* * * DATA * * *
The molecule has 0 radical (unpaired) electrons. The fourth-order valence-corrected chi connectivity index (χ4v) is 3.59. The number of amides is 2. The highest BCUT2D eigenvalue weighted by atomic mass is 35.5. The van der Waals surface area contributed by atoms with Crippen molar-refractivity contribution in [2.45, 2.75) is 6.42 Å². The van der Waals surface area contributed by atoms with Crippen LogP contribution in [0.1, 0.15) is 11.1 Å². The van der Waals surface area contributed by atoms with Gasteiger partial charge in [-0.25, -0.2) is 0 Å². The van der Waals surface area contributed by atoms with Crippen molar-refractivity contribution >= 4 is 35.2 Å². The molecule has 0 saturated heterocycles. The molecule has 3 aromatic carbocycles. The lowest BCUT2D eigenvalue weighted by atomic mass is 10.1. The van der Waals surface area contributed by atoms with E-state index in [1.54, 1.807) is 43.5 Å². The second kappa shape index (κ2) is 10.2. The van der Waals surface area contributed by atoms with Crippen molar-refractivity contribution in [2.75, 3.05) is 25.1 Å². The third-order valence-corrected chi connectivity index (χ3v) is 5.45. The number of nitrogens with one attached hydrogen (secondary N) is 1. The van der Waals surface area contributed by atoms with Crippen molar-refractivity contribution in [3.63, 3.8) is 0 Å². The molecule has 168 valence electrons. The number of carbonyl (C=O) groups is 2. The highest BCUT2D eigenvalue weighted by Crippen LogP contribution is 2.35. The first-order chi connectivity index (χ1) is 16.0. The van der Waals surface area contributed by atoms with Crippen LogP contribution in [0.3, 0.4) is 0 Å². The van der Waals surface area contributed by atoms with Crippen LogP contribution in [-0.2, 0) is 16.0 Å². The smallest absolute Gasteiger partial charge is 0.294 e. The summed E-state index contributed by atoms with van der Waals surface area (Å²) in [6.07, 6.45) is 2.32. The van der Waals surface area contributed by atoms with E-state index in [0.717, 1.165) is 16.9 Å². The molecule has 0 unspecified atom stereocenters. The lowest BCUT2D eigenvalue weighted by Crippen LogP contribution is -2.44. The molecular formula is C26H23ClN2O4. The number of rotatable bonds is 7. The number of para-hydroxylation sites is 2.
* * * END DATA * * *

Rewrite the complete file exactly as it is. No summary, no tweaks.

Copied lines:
The molecule has 0 radical (unpaired) electrons. The fourth-order valence-corrected chi connectivity index (χ4v) is 3.59. The number of amides is 2. The highest BCUT2D eigenvalue weighted by atomic mass is 35.5. The van der Waals surface area contributed by atoms with Crippen molar-refractivity contribution in [2.45, 2.75) is 6.42 Å². The van der Waals surface area contributed by atoms with Crippen LogP contribution in [0.1, 0.15) is 11.1 Å². The van der Waals surface area contributed by atoms with Gasteiger partial charge in [-0.25, -0.2) is 0 Å². The van der Waals surface area contributed by atoms with Crippen molar-refractivity contribution >= 4 is 35.2 Å². The molecule has 0 saturated heterocycles. The molecule has 3 aromatic carbocycles. The lowest BCUT2D eigenvalue weighted by atomic mass is 10.1. The van der Waals surface area contributed by atoms with E-state index in [1.54, 1.807) is 43.5 Å². The second kappa shape index (κ2) is 10.2. The van der Waals surface area contributed by atoms with Crippen molar-refractivity contribution in [2.75, 3.05) is 25.1 Å². The third-order valence-corrected chi connectivity index (χ3v) is 5.45. The number of nitrogens with one attached hydrogen (secondary N) is 1. The van der Waals surface area contributed by atoms with Crippen molar-refractivity contribution in [3.63, 3.8) is 0 Å². The molecule has 168 valence electrons. The number of carbonyl (C=O) groups is 2. The highest BCUT2D eigenvalue weighted by Crippen LogP contribution is 2.35. The first-order chi connectivity index (χ1) is 16.0. The van der Waals surface area contributed by atoms with Crippen LogP contribution in [0.3, 0.4) is 0 Å². The van der Waals surface area contributed by atoms with Crippen LogP contribution in [-0.2, 0) is 16.0 Å². The smallest absolute Gasteiger partial charge is 0.294 e. The summed E-state index contributed by atoms with van der Waals surface area (Å²) in [6.07, 6.45) is 2.32. The van der Waals surface area contributed by atoms with E-state index in [0.717, 1.165) is 16.9 Å². The molecule has 0 unspecified atom stereocenters. The lowest BCUT2D eigenvalue weighted by Crippen LogP contribution is -2.44. The molecular formula is C26H23ClN2O4. The number of rotatable bonds is 7. The number of para-hydroxylation sites is 2.